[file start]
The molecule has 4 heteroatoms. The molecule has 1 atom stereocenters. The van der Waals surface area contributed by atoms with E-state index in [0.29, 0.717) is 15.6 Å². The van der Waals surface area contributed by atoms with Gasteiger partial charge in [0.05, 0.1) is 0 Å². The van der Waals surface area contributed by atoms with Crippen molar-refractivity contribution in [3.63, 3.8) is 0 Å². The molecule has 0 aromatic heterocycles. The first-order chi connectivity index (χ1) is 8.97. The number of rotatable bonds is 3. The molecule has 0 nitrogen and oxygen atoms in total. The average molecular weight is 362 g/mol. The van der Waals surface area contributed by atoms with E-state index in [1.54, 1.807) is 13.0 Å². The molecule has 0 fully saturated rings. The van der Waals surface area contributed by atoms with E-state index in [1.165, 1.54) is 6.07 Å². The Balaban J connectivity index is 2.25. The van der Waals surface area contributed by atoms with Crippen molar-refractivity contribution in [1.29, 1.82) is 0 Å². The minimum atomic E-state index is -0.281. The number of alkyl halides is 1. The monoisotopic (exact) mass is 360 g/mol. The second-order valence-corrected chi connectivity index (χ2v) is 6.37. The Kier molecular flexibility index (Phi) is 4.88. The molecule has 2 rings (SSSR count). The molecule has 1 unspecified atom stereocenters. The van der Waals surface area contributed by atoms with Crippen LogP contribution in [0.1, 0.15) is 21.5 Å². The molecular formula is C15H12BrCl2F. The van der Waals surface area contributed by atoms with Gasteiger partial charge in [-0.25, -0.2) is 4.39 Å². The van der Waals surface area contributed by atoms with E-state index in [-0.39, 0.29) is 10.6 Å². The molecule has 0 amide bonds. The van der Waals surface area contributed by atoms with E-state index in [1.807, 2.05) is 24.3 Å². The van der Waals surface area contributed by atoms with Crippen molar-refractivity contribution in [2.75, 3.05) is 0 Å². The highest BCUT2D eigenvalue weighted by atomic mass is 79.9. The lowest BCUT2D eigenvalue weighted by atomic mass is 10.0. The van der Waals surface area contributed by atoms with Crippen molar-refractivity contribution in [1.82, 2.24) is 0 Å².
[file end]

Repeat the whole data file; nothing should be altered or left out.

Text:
The molecule has 4 heteroatoms. The molecule has 1 atom stereocenters. The van der Waals surface area contributed by atoms with E-state index in [0.29, 0.717) is 15.6 Å². The van der Waals surface area contributed by atoms with Gasteiger partial charge in [0.05, 0.1) is 0 Å². The van der Waals surface area contributed by atoms with Crippen molar-refractivity contribution in [3.63, 3.8) is 0 Å². The molecule has 0 aromatic heterocycles. The first-order chi connectivity index (χ1) is 8.97. The number of rotatable bonds is 3. The molecule has 0 nitrogen and oxygen atoms in total. The average molecular weight is 362 g/mol. The van der Waals surface area contributed by atoms with E-state index in [1.54, 1.807) is 13.0 Å². The molecule has 0 fully saturated rings. The van der Waals surface area contributed by atoms with E-state index in [1.165, 1.54) is 6.07 Å². The Balaban J connectivity index is 2.25. The van der Waals surface area contributed by atoms with Crippen molar-refractivity contribution in [1.29, 1.82) is 0 Å². The minimum atomic E-state index is -0.281. The number of alkyl halides is 1. The monoisotopic (exact) mass is 360 g/mol. The second-order valence-corrected chi connectivity index (χ2v) is 6.37. The Kier molecular flexibility index (Phi) is 4.88. The molecule has 2 rings (SSSR count). The molecule has 1 unspecified atom stereocenters. The van der Waals surface area contributed by atoms with Crippen LogP contribution in [0.1, 0.15) is 21.5 Å². The molecular formula is C15H12BrCl2F. The van der Waals surface area contributed by atoms with Gasteiger partial charge in [-0.25, -0.2) is 4.39 Å². The van der Waals surface area contributed by atoms with E-state index in [-0.39, 0.29) is 10.6 Å². The molecule has 0 amide bonds. The van der Waals surface area contributed by atoms with E-state index in [1.807, 2.05) is 24.3 Å². The van der Waals surface area contributed by atoms with Crippen molar-refractivity contribution in [2.75, 3.05) is 0 Å². The highest BCUT2D eigenvalue weighted by atomic mass is 79.9. The lowest BCUT2D eigenvalue weighted by atomic mass is 10.0. The van der Waals surface area contributed by atoms with Crippen molar-refractivity contribution in [1.82, 2.24) is 0 Å².